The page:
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Dunlap v. Amato

United States District Court, D. Nevada

July 3, 2019

JOSEPH TODD DUNLAP, et al., Plaintiffs,
v.
DOMINIC AMATO, et al., Defendants.

          ORDER

         Presently before the court is plaintiffs Joseph Todd Dunlap and Mona Dunlap's (collectively “the Dunlaps”) motion to remand. (ECF No. 9). Defendants Track Marine Group; Tracker Marine LLC; and Tracker Marine Retail, LLC (collectively “Tracker”) filed a response (ECF No. 12), to which the Dunlaps replied (ECF No. 17).

         Also before the court is Tracker's motion for leave to file surreply. (ECF No. 25).

         I. Facts

         This action arises from an alleged boating injury that took place at Lake Mead in Clark County, Nevada. (ECF No. 1-2 at 11).

         In September 2016, Mr. Dunlap traveled from his home in Oregon to Nevada to participate in the three-day WON Bass Pro/Am fishing tournament (“Tournament”) held on September 12-14, 2016, at Lake Mead. Id. Mr. Dunlap and defendant Dominic Amato (“Amato”) competed together in the Tournament with a boat that Amato owned and operated. Id. Tracker and defendant White River Marine Group (“White River”) designed, manufactured, and distributed the boat. Id. at 12.

         On September 13, 2016, the winds at Lake Mead were approximately thirty-five to forty miles per hour (“mph”), with gusts up to fifty mph. Id. The high winds caused four to six-foot waves. Id. At approximately 2:45 p.m., Mr. Dunlap and Amato prepared to return to the dock to weigh their fish. Id. at 13. Amato became worried that the two would not meet the Tournament deadline to weigh their fish, so he began driving the boat at a high rate of speed. Id. Mr. Dunlap allegedly asked and then demanded Amato to slow down, but Amato refused. Id.

         Mr. Dunlap alleges that because of the weather conditions, the boat's high rate of speed, and the boat's allegedly flawed safety handles, he was thrown out of his seat, into the air, and back down onto his seat. Id. As a result, Mr. Dunlap suffered an anterior compression fracture located at L-2 vertebra of his spine. Id. at 15.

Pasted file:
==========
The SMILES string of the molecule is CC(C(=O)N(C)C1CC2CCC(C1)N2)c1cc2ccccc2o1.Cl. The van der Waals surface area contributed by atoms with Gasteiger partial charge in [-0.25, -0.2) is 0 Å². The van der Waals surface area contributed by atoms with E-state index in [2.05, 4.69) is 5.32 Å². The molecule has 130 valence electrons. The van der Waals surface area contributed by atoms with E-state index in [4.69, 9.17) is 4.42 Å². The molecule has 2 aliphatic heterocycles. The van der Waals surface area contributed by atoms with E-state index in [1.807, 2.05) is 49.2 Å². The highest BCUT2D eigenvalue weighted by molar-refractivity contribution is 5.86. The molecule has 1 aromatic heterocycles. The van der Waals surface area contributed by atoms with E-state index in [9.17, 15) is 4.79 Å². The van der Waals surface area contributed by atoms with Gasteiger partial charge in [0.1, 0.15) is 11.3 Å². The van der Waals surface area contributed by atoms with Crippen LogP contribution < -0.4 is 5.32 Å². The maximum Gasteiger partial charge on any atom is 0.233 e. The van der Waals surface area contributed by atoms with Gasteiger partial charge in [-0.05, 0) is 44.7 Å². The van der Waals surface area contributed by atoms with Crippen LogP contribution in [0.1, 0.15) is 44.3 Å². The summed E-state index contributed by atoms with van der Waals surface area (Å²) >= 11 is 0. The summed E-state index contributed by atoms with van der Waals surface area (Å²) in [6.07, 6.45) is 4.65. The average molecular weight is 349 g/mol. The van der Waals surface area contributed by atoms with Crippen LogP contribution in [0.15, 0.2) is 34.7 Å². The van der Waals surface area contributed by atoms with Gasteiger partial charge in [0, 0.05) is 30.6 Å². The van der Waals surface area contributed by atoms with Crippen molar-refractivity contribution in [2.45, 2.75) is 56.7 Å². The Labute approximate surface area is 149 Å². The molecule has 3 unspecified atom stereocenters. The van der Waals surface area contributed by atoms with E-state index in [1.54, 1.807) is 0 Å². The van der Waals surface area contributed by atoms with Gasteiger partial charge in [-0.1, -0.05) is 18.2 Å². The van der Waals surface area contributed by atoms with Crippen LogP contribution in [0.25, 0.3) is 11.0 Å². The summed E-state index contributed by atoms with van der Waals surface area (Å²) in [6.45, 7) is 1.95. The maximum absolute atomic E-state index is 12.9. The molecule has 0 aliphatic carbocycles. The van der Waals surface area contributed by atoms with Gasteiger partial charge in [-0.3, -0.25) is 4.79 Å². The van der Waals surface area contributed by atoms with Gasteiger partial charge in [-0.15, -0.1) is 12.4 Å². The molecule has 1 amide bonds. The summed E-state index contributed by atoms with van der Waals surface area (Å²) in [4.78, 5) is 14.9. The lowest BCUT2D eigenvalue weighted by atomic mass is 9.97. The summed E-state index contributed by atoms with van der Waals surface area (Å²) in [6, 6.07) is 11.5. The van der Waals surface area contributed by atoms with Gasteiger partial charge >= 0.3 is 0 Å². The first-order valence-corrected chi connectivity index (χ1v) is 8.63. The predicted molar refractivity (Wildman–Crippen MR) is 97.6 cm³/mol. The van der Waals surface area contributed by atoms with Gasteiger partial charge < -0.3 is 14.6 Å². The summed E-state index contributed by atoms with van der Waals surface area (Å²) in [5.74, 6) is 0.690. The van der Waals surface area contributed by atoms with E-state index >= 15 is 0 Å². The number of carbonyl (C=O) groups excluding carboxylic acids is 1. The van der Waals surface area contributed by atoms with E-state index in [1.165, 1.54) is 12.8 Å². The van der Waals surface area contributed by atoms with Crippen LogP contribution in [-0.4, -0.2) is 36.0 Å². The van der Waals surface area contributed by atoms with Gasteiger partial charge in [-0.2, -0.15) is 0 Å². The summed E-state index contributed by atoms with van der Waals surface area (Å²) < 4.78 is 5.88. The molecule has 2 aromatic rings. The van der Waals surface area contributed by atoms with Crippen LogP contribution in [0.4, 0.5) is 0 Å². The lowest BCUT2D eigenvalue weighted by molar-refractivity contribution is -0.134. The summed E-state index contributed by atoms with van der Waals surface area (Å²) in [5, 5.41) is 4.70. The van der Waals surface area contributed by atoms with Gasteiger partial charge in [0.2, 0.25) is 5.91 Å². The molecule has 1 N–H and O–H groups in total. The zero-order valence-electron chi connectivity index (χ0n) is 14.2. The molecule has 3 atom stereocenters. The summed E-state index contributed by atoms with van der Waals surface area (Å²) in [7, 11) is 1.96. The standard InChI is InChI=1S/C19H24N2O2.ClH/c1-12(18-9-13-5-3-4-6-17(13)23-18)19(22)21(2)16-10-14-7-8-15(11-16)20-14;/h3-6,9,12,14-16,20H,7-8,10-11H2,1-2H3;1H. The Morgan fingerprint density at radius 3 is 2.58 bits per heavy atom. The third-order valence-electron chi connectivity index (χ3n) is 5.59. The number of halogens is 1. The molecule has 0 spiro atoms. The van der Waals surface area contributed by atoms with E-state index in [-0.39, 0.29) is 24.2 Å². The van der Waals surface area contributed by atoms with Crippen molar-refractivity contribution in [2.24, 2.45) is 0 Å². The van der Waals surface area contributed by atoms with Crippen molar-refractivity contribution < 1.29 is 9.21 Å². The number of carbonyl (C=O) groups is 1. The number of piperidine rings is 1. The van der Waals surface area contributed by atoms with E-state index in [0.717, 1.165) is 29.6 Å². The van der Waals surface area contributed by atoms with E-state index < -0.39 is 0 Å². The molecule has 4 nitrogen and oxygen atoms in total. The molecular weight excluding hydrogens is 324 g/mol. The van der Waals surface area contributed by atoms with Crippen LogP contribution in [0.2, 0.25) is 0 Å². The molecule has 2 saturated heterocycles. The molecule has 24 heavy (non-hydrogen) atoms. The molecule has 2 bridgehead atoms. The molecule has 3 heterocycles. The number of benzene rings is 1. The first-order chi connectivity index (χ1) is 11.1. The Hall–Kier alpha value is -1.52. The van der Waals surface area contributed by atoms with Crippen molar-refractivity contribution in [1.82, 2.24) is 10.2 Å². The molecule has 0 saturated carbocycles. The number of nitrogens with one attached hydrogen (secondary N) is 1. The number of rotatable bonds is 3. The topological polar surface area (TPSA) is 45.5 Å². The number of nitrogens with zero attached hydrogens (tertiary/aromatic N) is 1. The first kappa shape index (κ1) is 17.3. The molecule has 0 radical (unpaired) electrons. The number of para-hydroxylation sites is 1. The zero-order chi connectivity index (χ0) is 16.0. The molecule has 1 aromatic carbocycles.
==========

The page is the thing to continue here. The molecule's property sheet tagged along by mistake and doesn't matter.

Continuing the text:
The Dunlaps filed a complaint in state court alleging negligence, gross negligence, negligence per se, strict products liability, intentional infliction of emotional distress, negligent infliction of emotional distress, and loss of consortium. Id. at 16-21. On February 1, 2019, Tracker removed the case to federal court based on both diversity jurisdiction and federal question jurisdiction. (ECF No. 1). Now, the Dunlaps move to remand and Tracker moves for leave to file surreply. (ECF Nos. 9, 25-1).

         II. Legal Standard

         a. Motion for leave to file surreply

         Local Rule LR 7-2 provides that surreplies “are not permitted without leave of court[.]” LR 7-2(b). “[M]otions for leave to file a surreply are discouraged.” Id. Courts in this district have held that the “[f]iling of surreplies is highly disfavored, as it typically constitutes a party's improper attempt to have the last word on an issue . . .” Smith v. United States, No. 2:13-cv-039-JAD-GWF, 2014 WL 1301357 at *5 (D. Nev. Mar. 28, 2014) (citing Avery v. Barsky, No. 3:12-cv-00652-MMD, 2013 WL 1663612 (D. Nev. Apr. 17, 2013)). Only the most exceptional or extraordinary circumstances warrant permitting a surreply to be filed. See Sims v. Paramount Gold & Silver Corp., No. CV 10-356-PHX-MHM, 2010 WL 5364783 at *8 (D. Ariz. 2010) (collecting cases).

         b. Remand

         Federal courts are courts of limited jurisdiction. Owen Equip. & Erection Co. v. Kroger, 437 U.S. 365, 374 (1978). “A federal court is presumed to lack jurisdiction in a particular case unless the contrary affirmatively appears.” Stock West, Inc. v. Confederated Tribes of Colville Reservation, 873 F.2d 1221, 1225 (9th Cir. 1989).

         Upon notice of removability, a defendant has thirty days to remove a case to federal court once he knows or should have known that the case was removable. Durham v. Lockheed Martin Corp., 445 F.3d 1247, 1250 (9th Cir. 2006) (citing 28 U.S.C. § 1446(b)(2)). Defendants are not charged with notice of removability “until ...


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